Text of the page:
Help defining Really Attractive MULTI-BAGGER Propositions

I could do with some help defining guidelines to pick the next great UK multi-bagger :slight_smile:

My largest multi-bagger to date has been Tristel (TSTL), so that share seems as good a place to start. I have already listed ten lessons from owning 10-bagger Tristel:

That blog post lists these lessons:

  • You will probably have to study companies with imperfect histories and small market caps

  • You will almost certainly require companies that have a quality product

  • You will almost certainly require an elevated P/E rerating as other investors become very optimistic

A few quotes from that TSTL blog post on those particular lessons:

The absence of a reliable track record was reflected by the lowly £16m valuation — too small for most investors to bother with… which created the upside potential for anyone enterprising enough to look beyond the shaky headline numbers.

The business carried net cash and was still paying a (smaller) dividend, and therefore was not a complete basketcase.

The results narrative also contained some very enlightening remarks about the company’s lead product:

"During the year, over 1.7 million disinfection procedures were undertaken by Tristel’s proprietary wipe in the 27 countries in which it is commercially available. The Wipes System can fairly be described as having become the principal method of decontamination of nasendoscopes, cardiology and ultrasound probes in those markets it has gained a commercial foothold.

proprietary” = competitive advantage, “principal method” = market leading;

The 12x multiple looked very modest for a business with 36% sales growth and upbeat management expectations

Some other thoughts:

  • TSTL was in transition. Demand for certain products had collapsed and the cross-over to selling the “proprietary” and ‘market leading’ replacement was well underway.

  • TSTL had just undergone a step-change from loss to profit. The company said at the time of my purchase:

"We expect unaudited pre-tax profit to be no less than £0.6 million for the period, compared to adjusted pre-tax profit of £0.5 million for the full year ended 30 June 2013 and adjusted pre-tax loss of £0.6 million for the same period last year. "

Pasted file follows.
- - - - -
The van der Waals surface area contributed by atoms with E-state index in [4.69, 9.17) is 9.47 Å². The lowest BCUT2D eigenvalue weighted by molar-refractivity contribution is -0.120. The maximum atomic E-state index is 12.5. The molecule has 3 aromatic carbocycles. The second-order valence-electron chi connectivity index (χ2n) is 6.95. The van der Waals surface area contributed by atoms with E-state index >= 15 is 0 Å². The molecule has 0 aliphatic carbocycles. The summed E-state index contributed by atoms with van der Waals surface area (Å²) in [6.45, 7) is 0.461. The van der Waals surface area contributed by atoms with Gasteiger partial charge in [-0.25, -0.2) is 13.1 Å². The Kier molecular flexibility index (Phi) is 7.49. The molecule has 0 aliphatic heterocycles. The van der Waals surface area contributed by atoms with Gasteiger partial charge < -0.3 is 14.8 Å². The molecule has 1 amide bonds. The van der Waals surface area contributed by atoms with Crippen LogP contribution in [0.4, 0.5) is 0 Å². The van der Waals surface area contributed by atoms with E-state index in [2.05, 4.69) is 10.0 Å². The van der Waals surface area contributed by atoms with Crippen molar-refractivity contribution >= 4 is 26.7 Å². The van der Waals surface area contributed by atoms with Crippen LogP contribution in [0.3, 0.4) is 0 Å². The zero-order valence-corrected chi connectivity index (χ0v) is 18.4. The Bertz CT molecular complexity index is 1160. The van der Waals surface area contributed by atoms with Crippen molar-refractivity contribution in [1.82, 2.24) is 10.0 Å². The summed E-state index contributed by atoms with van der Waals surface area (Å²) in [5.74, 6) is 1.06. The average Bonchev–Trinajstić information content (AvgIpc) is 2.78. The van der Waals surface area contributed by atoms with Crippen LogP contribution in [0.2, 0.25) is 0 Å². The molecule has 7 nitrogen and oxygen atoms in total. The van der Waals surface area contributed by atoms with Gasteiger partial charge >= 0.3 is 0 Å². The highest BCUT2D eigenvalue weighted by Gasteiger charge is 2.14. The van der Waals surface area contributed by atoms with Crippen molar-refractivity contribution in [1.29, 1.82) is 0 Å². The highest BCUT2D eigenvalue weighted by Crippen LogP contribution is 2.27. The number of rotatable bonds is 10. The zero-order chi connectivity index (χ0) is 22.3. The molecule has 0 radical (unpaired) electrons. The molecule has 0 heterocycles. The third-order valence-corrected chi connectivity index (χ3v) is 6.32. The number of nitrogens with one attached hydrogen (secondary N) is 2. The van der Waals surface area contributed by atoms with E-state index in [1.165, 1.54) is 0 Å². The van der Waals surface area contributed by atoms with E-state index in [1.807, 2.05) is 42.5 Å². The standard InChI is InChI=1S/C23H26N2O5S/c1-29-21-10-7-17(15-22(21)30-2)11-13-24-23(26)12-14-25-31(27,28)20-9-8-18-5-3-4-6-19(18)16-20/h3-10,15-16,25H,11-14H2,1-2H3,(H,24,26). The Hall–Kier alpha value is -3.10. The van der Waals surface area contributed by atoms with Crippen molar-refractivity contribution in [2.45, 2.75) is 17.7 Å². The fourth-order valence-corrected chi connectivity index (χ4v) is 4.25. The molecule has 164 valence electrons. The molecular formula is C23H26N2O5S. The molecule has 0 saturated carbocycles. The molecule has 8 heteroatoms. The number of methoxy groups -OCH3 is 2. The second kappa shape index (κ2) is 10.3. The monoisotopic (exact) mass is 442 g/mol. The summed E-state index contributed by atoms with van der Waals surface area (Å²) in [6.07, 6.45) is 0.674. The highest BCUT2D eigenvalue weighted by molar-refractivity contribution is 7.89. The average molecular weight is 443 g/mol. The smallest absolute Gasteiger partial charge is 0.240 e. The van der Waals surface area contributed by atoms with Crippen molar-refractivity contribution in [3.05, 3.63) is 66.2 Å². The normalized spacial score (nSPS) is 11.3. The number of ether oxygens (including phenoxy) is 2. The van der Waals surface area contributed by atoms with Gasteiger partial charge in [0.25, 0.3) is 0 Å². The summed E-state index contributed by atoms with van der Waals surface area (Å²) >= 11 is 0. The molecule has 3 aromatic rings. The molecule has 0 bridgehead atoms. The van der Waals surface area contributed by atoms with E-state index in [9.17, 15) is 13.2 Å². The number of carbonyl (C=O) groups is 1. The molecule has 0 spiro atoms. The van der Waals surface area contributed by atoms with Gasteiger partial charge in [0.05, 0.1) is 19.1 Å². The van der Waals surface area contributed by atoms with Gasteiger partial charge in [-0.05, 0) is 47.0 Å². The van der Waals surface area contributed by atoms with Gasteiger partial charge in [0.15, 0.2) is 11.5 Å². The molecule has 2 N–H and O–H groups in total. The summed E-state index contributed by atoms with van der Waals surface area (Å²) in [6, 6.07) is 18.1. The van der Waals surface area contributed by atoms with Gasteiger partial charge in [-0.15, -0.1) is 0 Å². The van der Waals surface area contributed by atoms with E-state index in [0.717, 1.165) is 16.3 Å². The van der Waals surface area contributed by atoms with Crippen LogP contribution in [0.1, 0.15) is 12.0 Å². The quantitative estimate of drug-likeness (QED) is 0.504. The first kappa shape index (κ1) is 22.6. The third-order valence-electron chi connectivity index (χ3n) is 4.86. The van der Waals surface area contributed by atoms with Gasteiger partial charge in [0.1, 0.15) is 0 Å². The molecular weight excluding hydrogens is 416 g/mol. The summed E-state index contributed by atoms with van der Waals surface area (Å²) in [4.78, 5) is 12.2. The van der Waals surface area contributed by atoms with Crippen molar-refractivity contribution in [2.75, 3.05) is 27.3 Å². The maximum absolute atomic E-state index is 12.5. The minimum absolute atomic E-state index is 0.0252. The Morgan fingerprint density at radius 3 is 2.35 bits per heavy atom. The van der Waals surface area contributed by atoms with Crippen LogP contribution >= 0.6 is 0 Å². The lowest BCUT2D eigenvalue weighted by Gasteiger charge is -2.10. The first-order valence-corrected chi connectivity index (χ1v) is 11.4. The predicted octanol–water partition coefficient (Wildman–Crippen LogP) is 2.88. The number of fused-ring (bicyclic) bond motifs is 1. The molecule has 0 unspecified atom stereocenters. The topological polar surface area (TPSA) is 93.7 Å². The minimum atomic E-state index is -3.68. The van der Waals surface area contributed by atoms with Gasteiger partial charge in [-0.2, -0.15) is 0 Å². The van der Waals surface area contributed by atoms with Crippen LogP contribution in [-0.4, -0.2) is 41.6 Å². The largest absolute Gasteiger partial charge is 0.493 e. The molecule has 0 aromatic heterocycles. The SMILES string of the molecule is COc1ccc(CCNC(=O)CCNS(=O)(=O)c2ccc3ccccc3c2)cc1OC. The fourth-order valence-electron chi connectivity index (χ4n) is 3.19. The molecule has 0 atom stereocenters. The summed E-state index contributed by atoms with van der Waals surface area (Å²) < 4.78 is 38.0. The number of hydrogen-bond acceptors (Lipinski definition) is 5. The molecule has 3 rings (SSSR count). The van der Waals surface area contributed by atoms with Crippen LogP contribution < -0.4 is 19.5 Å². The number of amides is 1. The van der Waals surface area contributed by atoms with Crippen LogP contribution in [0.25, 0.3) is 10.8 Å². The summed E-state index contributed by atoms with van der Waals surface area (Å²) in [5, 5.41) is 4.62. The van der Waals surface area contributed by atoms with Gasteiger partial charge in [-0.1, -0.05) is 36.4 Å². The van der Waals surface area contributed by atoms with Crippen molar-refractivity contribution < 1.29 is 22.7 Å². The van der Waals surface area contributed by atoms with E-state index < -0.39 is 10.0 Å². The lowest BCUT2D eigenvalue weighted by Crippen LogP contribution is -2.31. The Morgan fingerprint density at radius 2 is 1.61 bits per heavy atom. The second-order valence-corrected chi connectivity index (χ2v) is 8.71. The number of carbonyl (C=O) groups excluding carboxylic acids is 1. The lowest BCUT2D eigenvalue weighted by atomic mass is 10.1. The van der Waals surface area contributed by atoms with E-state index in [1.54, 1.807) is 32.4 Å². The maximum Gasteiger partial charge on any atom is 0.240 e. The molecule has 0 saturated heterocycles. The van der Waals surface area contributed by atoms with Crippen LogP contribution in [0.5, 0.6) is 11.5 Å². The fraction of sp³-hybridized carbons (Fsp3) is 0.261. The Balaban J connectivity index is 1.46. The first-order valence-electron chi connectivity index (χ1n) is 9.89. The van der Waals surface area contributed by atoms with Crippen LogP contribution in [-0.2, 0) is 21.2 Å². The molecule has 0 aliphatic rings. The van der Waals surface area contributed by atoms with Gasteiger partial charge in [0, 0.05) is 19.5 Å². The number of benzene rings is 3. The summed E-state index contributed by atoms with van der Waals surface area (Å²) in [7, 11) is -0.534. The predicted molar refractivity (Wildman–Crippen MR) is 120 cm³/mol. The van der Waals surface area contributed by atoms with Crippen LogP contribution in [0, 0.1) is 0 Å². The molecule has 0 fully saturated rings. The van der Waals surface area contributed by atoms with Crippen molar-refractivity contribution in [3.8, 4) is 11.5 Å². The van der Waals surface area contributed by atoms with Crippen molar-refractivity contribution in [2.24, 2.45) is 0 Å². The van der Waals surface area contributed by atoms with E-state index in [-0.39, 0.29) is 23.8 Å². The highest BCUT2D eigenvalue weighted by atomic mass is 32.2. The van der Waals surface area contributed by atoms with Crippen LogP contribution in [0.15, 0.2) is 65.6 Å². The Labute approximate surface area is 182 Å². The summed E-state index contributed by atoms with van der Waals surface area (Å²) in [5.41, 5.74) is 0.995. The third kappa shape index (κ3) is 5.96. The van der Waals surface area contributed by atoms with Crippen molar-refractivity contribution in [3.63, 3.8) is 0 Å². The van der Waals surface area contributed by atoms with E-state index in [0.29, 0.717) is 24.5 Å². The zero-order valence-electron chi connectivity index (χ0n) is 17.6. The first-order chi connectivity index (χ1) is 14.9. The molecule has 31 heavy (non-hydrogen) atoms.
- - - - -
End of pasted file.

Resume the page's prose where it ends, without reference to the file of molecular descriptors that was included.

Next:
• So H2 profit for the preceding year was £1.1m, versus a loss of £0.6m for H1. Clearly something had just happened to right the ship.

  • Also, international sales in the preceding year had gained 61% to represent 32% of group revenue. That performance indicated TSTL’s growth was not limited to the UK – i.e. successful overseas expansion gives more chance of long-term earning growth and a multi-bagger potential.

There are vague similarities between TSTL and System1 (SYS1), a share I believe can multi-bag!

From this review:

Small: Market cap was £23m at 173p.

Evidence of a worthwhile product: No clear evidence, but previous RNSs had cited ambitious goals and a service validated by a powerful industry partner:

“Over the last two years, we have reshaped much of the business, automated many of our products, generated increasing industry profile and created a management team capable of achieving our goal to become the world leader in predicting advertising effectiveness. There remains much to do, but we believe that we are further ahead than our competitors.”

“On the strength of the industry attention received by AdRatings, we have announced a strategic commercial partnership with ITV, the UK’s largest seller of advertising space, to support its customers in creating ever more innovative and effective advertising”

Lowly valued, but undergoing a promising transition: The pandemic thumped the company, which had followed a few disappointing years as the business transitioned from consultancy work to automated/data services. The P/E looked to have been 8.